A Safe Haven in Art
Competing responsibilities, conflicting emotions and the search for belonging are just some of the factors that make adjusting to high school tough. Like many others, Andrea Reed - or Blue Water, as she prefers to be called - struggled during this time of her life. And then she found her outlet in art.
While this Sanbornville, NH resident has been interested in art ever since she “picked up a pencil,” art became Blue Water’s “safe haven” in high school. It also gave her direction.
“My mom always told me I’d make a good teacher… but I was hesitant,” Blue Water admits. After a while, however, she found herself noting the positive and negative aspects of different teaching styles in her classes. Then, after working as a teacher’s assistant for both a freshman English and a Djembe class, Blue Water realized she had what it took. “Most of all, I feel strongly about art,” she says. “And no matter what, a teacher needs to be passionate about what he or she is doing.”
As a junior in the Progressive Program, Blue Water aims to earn her BFA with a K-12 certification in education. Afterwards, she wants to either become a high school art teacher so that she, too, can create a safe haven for struggling high school students, or she wants to continue her education to become an art therapist. “Art’s very therapeutic…both the process and the product. It can help people convey ideas that they wouldn’t be able to convey in other ways.”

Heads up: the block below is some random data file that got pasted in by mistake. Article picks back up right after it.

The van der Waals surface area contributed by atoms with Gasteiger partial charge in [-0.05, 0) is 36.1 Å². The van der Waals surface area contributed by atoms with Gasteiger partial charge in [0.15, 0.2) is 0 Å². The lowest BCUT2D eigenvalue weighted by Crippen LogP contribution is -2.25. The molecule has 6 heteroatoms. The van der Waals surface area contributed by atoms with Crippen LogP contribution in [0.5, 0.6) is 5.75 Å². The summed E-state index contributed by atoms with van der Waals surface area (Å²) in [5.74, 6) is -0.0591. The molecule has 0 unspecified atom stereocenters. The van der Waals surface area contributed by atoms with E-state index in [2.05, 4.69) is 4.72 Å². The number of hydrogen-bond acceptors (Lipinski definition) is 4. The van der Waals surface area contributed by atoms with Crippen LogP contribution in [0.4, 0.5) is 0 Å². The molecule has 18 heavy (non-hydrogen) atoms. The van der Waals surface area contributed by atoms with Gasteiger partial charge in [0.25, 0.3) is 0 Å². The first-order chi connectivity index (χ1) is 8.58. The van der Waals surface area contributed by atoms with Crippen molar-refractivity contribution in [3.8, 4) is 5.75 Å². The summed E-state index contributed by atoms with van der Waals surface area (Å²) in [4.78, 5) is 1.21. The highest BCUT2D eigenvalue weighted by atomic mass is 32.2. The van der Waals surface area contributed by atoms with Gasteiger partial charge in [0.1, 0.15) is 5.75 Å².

Blue Water’s other passion is farming. For the past four years, she has spent her summers working on a vegetable farm and apple orchard near her home. This past March through May, Blue Water also took a GMC block course at Brunnenburg Castle in Dorf Tirol, Italy. While there, she studied agriculture, food production and consumption, and other topics that helped her connect with the environment and learn more about sustainable farming.
Blue Water has also spent time working at the Cerridwen Farm and is the president of the sustainable living floor. She hopes to incorporate these interests in farming and sustainability into her plans, too. “My main goal when I came to Green Mountain was obviously to get the degree—but I also wanted to find a community of people I have things in common with so that eventually we can be artsy together and live as a little family on a farm.”
By Nicole Ainsworth '09